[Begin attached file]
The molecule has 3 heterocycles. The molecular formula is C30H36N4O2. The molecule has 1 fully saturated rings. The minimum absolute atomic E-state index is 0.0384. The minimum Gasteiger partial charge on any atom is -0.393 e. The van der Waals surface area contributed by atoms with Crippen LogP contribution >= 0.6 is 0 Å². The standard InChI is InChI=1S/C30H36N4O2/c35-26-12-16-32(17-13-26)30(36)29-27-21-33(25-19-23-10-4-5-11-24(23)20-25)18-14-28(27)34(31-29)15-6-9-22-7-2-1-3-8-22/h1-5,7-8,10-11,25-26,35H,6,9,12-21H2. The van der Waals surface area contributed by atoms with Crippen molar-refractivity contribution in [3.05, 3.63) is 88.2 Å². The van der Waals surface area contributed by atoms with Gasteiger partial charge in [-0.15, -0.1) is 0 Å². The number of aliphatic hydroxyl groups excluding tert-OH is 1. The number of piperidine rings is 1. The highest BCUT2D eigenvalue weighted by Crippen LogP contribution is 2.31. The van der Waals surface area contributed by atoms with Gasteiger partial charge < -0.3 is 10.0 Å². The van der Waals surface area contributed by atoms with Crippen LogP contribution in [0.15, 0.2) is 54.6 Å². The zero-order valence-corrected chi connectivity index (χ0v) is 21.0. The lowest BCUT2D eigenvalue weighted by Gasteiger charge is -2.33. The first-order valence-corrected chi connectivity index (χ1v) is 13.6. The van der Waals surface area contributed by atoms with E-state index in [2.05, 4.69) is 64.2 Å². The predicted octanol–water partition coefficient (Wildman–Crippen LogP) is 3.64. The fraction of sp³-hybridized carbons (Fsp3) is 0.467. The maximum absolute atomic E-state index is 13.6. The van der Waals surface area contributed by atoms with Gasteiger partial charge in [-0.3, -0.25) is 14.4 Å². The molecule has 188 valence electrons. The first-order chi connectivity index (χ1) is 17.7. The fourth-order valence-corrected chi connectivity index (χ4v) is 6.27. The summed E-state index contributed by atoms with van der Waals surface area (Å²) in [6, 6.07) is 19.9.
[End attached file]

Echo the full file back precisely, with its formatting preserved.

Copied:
The molecule has 3 heterocycles. The molecular formula is C30H36N4O2. The molecule has 1 fully saturated rings. The minimum absolute atomic E-state index is 0.0384. The minimum Gasteiger partial charge on any atom is -0.393 e. The van der Waals surface area contributed by atoms with Crippen LogP contribution >= 0.6 is 0 Å². The standard InChI is InChI=1S/C30H36N4O2/c35-26-12-16-32(17-13-26)30(36)29-27-21-33(25-19-23-10-4-5-11-24(23)20-25)18-14-28(27)34(31-29)15-6-9-22-7-2-1-3-8-22/h1-5,7-8,10-11,25-26,35H,6,9,12-21H2. The van der Waals surface area contributed by atoms with Crippen molar-refractivity contribution in [3.05, 3.63) is 88.2 Å². The van der Waals surface area contributed by atoms with Gasteiger partial charge in [-0.15, -0.1) is 0 Å². The number of aliphatic hydroxyl groups excluding tert-OH is 1. The number of piperidine rings is 1. The highest BCUT2D eigenvalue weighted by Crippen LogP contribution is 2.31. The van der Waals surface area contributed by atoms with Gasteiger partial charge < -0.3 is 10.0 Å². The van der Waals surface area contributed by atoms with Crippen LogP contribution in [0.15, 0.2) is 54.6 Å². The zero-order valence-corrected chi connectivity index (χ0v) is 21.0. The lowest BCUT2D eigenvalue weighted by Gasteiger charge is -2.33. The first-order valence-corrected chi connectivity index (χ1v) is 13.6. The van der Waals surface area contributed by atoms with E-state index in [2.05, 4.69) is 64.2 Å². The predicted octanol–water partition coefficient (Wildman–Crippen LogP) is 3.64. The fraction of sp³-hybridized carbons (Fsp3) is 0.467. The maximum absolute atomic E-state index is 13.6. The van der Waals surface area contributed by atoms with Gasteiger partial charge in [-0.3, -0.25) is 14.4 Å². The molecule has 188 valence electrons. The first-order chi connectivity index (χ1) is 17.7. The fourth-order valence-corrected chi connectivity index (χ4v) is 6.27. The summed E-state index contributed by atoms with van der Waals surface area (Å²) in [6, 6.07) is 19.9.